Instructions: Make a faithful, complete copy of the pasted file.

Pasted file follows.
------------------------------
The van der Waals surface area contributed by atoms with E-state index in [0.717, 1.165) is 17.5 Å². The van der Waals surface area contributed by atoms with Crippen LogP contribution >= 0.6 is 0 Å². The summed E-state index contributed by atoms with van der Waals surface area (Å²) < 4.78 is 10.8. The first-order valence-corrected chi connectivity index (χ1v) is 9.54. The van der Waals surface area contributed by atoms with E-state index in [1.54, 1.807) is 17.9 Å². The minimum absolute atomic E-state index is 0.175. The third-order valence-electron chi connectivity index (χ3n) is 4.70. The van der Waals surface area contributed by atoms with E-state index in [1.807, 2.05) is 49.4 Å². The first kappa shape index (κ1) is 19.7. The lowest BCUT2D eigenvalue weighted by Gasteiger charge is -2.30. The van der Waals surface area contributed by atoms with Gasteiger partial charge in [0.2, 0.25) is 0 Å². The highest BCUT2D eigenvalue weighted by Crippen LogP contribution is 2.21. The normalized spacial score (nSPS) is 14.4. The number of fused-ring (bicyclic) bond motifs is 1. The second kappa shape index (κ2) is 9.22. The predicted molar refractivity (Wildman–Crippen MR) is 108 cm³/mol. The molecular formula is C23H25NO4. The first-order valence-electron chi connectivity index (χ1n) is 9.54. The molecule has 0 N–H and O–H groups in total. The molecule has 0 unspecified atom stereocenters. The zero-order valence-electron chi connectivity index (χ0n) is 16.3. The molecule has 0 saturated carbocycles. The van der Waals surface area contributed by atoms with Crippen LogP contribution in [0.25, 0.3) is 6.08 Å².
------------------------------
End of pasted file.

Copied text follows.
The van der Waals surface area contributed by atoms with E-state index in [0.717, 1.165) is 17.5 Å². The van der Waals surface area contributed by atoms with Crippen LogP contribution >= 0.6 is 0 Å². The summed E-state index contributed by atoms with van der Waals surface area (Å²) < 4.78 is 10.8. The first-order valence-corrected chi connectivity index (χ1v) is 9.54. The van der Waals surface area contributed by atoms with E-state index in [1.54, 1.807) is 17.9 Å². The minimum absolute atomic E-state index is 0.175. The third-order valence-electron chi connectivity index (χ3n) is 4.70. The van der Waals surface area contributed by atoms with E-state index in [1.807, 2.05) is 49.4 Å². The first kappa shape index (κ1) is 19.7. The lowest BCUT2D eigenvalue weighted by Gasteiger charge is -2.30. The van der Waals surface area contributed by atoms with Gasteiger partial charge in [0.2, 0.25) is 0 Å². The highest BCUT2D eigenvalue weighted by Crippen LogP contribution is 2.21. The normalized spacial score (nSPS) is 14.4. The number of fused-ring (bicyclic) bond motifs is 1. The second kappa shape index (κ2) is 9.22. The predicted molar refractivity (Wildman–Crippen MR) is 108 cm³/mol. The molecular formula is C23H25NO4. The first-order valence-electron chi connectivity index (χ1n) is 9.54. The molecule has 0 N–H and O–H groups in total. The molecule has 0 unspecified atom stereocenters. The zero-order valence-electron chi connectivity index (χ0n) is 16.3. The molecule has 0 saturated carbocycles. The van der Waals surface area contributed by atoms with Crippen LogP contribution in [0.25, 0.3) is 6.08 Å².